In times of need – demand response projects respond to AEMO’s January RERT activation

Much of Australia’s southeast sweltered through another heatwave in late January 2019, with record breaking temperatures in parts of South Australia and blistering conditions for much of Melbourne’s surrounding areas.

Extreme events such as these put enormous pressure on the grid and on the Australian Energy Market Operator (AEMO) to ensure that supply and demand stays in balance. Naturally, when temperatures soar, energy usage does too. Existing generation cannot always meet the demand required in these extreme conditions, which is why AEMO sets aside reserves of ‘back-up’ for when these (rare) imbalances occur.

This happened on January 24 and 25 in Victoria and South Australia, where supply required to meet demand was unable to be met by existing generation. In response, AEMO issued its highest ‘Lack of Reserve’ warning to the market to notify that more capacity was required. Still unable to meet soaring demand, AEMO activated its Reliability and Emergency Reserve Trader (RERT) capacity – a mechanism that allows for ‘reserve capacity’ to be kept in the back pocket for emergency situations such as the one that was unfolding.

When the RERT is activated, players in the energy market can respond by supplying reserves through reducing customer loads, which could be a large industrial load or a group of aggregated smaller loads. In the energy world, this is known as ‘demand response’. ARENA sees the broader uptake of demand response as a critical enabler of more renewables entering the grid, as it helps to increase the flexibility required to manage a grid where there is more variable energy sources.

In the case of RERT, this is called emergency demand response – and when the grid faces an emergency, we need fast ways to respond that don’t rely on traditional generation such as gas or hydro peaking power plants which can already be running at peak output.

In late 2017, ARENA and AEMO joined forces to trial how innovative sources of demand response could be delivered in emergency situations. Under the Short Notice RERT Trial, ARENA funded 10 projects over a three year period, to test different demand response approaches and technologies across commercial, industrial and residential energy users.

Just over one year into the trial, three of the projects operating in Victoria (EnelX, United Energy and Powershop) quickly responded to AEMO’s RERT activation on January 24 and 25.

Activating their commercial and industrial portfolio, EnelX (formerly EnerNoc), provided an average of 30MW back to the grid. EnelX had 50 sites curb their energy use over both days, including wastewater treatment plants, cold storage facilities, flour mills, fruit processing and packaging sites, technical colleges and shopping centres.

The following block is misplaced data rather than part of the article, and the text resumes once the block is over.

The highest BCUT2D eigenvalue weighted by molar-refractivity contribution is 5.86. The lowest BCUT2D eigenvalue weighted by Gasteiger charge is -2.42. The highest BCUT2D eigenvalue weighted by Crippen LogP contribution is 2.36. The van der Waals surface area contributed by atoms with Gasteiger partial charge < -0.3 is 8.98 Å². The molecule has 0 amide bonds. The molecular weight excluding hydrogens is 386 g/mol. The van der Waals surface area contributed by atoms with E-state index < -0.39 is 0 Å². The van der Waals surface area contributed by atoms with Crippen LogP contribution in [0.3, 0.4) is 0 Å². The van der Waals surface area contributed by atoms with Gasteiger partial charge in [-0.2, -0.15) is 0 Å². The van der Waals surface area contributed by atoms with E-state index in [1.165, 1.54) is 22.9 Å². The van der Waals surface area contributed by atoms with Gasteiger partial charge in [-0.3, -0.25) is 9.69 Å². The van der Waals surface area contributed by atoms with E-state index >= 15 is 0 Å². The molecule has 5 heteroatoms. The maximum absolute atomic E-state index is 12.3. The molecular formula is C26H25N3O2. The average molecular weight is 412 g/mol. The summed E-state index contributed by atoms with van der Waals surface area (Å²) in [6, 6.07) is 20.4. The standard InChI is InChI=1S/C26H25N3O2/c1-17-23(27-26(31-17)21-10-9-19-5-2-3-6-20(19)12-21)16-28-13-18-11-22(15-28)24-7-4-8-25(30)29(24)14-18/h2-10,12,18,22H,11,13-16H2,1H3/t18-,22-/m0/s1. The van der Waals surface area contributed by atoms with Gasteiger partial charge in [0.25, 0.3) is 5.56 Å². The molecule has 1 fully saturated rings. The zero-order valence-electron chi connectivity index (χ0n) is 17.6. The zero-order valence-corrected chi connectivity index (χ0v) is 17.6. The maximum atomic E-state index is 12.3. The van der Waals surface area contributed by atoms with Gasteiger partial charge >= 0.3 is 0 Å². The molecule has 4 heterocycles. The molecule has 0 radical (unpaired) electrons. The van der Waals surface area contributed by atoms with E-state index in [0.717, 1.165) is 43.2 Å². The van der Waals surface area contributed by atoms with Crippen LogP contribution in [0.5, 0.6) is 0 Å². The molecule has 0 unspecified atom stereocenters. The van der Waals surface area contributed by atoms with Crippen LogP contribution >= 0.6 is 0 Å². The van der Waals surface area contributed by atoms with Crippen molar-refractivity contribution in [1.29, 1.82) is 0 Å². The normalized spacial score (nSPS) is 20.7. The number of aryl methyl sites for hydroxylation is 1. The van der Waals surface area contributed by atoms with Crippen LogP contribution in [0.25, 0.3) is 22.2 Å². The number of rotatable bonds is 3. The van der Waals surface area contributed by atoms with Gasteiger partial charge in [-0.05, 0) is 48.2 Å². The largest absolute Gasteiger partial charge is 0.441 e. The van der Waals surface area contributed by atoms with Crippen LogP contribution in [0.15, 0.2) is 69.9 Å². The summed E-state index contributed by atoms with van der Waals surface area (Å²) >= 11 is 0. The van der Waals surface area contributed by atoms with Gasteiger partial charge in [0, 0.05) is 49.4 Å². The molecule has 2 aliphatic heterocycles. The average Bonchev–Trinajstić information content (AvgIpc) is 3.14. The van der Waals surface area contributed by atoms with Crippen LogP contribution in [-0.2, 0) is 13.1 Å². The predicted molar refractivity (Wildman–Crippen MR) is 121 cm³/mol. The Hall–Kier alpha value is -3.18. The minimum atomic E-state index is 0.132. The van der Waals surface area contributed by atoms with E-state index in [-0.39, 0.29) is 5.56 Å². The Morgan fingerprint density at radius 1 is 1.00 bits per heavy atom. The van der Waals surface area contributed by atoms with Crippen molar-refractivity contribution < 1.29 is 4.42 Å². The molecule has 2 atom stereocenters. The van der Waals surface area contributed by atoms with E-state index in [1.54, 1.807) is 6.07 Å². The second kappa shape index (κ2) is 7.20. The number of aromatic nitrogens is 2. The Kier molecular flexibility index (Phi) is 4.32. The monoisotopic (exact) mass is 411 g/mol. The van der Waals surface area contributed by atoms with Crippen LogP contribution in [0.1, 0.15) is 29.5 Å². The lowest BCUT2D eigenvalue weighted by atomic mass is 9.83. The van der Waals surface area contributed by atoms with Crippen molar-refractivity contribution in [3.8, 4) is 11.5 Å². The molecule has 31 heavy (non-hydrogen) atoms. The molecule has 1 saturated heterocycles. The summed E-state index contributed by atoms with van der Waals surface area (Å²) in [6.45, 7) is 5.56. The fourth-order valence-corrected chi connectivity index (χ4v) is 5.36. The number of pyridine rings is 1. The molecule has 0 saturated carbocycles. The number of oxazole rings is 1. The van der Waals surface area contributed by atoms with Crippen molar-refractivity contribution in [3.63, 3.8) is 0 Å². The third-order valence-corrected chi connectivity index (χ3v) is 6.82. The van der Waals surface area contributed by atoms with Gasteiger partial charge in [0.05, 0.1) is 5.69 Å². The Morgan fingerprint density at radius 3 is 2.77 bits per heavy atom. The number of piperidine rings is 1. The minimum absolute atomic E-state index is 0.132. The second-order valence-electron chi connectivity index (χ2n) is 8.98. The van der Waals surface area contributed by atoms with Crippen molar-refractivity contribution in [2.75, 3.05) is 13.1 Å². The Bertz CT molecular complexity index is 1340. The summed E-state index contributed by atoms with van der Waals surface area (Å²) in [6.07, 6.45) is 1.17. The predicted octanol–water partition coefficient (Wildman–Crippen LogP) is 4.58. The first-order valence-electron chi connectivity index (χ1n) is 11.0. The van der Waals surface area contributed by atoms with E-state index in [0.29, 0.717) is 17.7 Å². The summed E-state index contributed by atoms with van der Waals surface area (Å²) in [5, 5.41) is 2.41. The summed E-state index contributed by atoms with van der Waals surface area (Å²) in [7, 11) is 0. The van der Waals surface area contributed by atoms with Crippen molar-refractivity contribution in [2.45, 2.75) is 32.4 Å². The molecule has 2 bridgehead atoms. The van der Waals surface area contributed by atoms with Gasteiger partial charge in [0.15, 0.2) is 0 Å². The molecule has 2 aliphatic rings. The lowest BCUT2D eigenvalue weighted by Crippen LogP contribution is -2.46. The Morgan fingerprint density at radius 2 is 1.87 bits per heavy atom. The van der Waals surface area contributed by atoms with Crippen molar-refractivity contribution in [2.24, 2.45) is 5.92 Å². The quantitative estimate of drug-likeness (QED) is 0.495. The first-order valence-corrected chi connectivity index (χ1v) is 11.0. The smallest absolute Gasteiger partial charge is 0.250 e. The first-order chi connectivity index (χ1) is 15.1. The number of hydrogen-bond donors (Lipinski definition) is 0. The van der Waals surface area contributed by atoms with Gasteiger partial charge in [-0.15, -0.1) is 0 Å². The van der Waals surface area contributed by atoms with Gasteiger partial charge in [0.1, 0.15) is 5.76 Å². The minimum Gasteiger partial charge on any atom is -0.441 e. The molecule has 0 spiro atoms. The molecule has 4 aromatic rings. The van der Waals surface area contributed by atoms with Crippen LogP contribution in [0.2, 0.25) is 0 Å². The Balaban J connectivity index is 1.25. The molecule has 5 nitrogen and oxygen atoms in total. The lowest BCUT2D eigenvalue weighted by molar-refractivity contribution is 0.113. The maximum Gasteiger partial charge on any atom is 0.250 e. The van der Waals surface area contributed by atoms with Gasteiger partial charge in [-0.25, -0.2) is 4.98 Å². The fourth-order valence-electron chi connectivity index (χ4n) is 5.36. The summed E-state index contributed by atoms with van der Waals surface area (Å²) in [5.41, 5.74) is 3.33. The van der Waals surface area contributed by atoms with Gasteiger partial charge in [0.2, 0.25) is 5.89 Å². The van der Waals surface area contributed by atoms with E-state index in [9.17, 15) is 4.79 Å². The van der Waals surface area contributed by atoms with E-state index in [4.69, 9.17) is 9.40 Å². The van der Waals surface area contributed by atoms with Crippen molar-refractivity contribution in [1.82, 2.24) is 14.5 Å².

Rando Yam, Program Manager of the project, said, “there was a real sense of customer ownership and willingness to help out on both days – both to contribute to stabilising the grid and to help keep the power on for other consumers, such as households and aged care facilities, who really need the energy supply.”

Victorian distributor United Energy provided more than the 30 MW of contracted capacity through their demand response program. By slightly reducing the voltage at substations across its network for a short and controlled period of time, United Energy provided AEMO with a load reduction without any noticeable impact on customers.

As a distributor, United Energy played two roles in helping to stabilise the grid on January 25. As well as activating their demand response portfolio to supply reserves back to the grid, they were also directed by AEMO to load shed, which in simple terms means turning off power supply on a rotational basis for short periods of times in specific areas (normally 60 minutes). During these events, distributors focus on maintaining power to critical infrastructure such as hospitals and are able to select which areas are turned off.

By comparison, on the evening of January 24, the demand response provided by United Energy and other RERT providers was enough to completely avoid the need for AEMO to load shed.

Meanwhile, Powershop, an innovative retailer, was able to rally 8,000 customers to reduce their energy usage to give back nearly 4MW of emergency reserve. Though much smaller than the commercial and industrial DR providers, Powershop’s results showed that ‘residential’ energy users like you and I, can play an active role in responding to grid emergencies where every MW counts.

Powershop’s ‘Curb Your Power’ program is a behavioural demand response program, where rather than relying on technology to control appliances, people who opt-in are encouraged to reduce their energy use for short periods of time. If you’re able to hit a reduction target, you are then rewarded with a power credit.

The ARENA AEMO trial is building up innovative approaches to delivering demand response if the RERT is activated. This trial is an important step in ensuring we make the best use of the resources already available and don’t invest in new infrastructure that might not be needed in our transforming grid. The January heatwave and extreme peak demand, while a time of emergency, confirmed that demand response – across industrial, commercial and residential portfolios – can reliably step up and provide reserves when the grid needs it most.

Kiya Taylor is a former Knowledge Sharing Manager at ARENA, responsible for managing and sharing the knowledge created by our distributed energy resources and demand response portfolios.